The end of the Cold War saw the outbreak of separatist conflicts around the world. Many were extremely bloody and almost all proved difficult to resolve. In Bosnia, nearly 100,000 people lost their lives in three years of bloodletting. But wars do come to an end – often with the help of a peace agreement.
“Separatist conflicts continue to cause instability and human misery, which makes it important to understand how best to resolve these conflicts and how to secure lasting and equitable peace agreements,” says Dr Nina Caspersen from our Department of Politics, who is leading a British Academy funded project investigating peace agreements following the end of the Cold War.
Find out more about Dr Caspersen’s research in her presentation at YorkTalks 2016
Her research looks at 20 agreements that have been signed since the fall of the Berlin Wall. The goal is to identify key trends and commonalities in these agreements, which range from one or two-page documents to some that are over 200 pages long.
“I am interested in what works and what doesn’t in a peace agreement. If we can identify the kinds of things that always cause problems and the combinations that should be avoided, then we can perhaps help design better and more lasting agreements in the future.”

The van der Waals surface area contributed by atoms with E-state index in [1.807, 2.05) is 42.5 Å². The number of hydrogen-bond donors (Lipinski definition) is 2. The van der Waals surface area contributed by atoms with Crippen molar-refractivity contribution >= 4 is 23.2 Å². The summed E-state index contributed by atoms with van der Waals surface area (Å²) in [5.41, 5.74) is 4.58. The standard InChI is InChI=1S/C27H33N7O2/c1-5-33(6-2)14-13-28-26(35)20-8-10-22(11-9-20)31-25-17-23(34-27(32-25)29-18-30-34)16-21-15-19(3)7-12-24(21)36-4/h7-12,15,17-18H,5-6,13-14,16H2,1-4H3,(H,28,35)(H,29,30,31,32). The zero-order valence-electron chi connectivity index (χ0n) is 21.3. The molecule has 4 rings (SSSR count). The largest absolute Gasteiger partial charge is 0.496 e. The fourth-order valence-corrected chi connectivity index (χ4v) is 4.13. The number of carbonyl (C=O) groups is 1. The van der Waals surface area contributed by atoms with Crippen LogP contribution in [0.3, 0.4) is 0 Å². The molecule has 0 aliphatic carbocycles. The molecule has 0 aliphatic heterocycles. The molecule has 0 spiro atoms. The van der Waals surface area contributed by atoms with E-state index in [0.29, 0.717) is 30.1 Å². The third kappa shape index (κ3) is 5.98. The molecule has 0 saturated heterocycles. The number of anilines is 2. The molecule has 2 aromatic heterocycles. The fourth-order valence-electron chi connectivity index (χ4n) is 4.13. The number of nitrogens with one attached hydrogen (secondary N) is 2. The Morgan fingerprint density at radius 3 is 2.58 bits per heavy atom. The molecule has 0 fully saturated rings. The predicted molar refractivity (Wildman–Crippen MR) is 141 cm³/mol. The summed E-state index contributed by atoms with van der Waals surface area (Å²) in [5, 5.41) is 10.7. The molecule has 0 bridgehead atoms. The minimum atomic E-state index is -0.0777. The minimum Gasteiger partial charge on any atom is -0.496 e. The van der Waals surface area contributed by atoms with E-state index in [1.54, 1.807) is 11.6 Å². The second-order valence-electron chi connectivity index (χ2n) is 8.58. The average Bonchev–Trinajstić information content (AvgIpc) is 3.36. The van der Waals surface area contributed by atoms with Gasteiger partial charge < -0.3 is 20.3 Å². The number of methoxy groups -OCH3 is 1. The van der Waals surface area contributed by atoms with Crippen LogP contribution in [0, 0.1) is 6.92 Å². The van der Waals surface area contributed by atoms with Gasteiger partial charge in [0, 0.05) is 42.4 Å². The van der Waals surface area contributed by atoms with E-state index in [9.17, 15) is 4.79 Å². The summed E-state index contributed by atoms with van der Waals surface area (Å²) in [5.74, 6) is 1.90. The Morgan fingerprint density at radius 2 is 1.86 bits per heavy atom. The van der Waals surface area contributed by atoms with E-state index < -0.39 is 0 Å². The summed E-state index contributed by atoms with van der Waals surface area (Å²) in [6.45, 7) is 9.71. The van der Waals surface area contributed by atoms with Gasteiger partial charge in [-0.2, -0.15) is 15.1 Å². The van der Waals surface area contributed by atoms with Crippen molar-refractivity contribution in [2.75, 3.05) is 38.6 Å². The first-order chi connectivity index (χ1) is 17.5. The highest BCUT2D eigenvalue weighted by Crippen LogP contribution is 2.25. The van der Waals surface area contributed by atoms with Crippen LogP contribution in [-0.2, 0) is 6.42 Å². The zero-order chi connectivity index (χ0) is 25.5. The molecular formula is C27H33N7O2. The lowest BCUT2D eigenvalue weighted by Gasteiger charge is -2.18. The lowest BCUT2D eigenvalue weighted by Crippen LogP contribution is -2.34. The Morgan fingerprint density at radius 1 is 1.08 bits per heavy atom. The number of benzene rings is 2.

The longer and more violent a conflict has been, she says, the more complicated the solution needed to resolve the issues.
“I examine how the agreements deal with territory, security, political power, justice and rights. But what is really important is how these institutions interact. Almost all of the agreements include minority self-rule, but the extent of this varies widely.
“In some you practically get a state within a state, and the autonomous region has its own flag, government, police force, army and currency. At the other end of the spectrum, what is created is not much more than a very powerful local council.”
Dr Caspersen says one of the things that most surprised her is that human rights issues do not figure prominently.
“After the end of the Cold War there has been so much talk about human rights and the international community has focused prominently on this issue – but although these agreements are almost all written in the language of human rights, it has very little substance.”
She adds: “A peace agreement is invariably imperfect, but they can be improved: ambiguity should be avoided, enough resources should be supplied to the autonomous regions, despite fears of renewed secessionist attempts, and both the process and the agreement should be broadened.”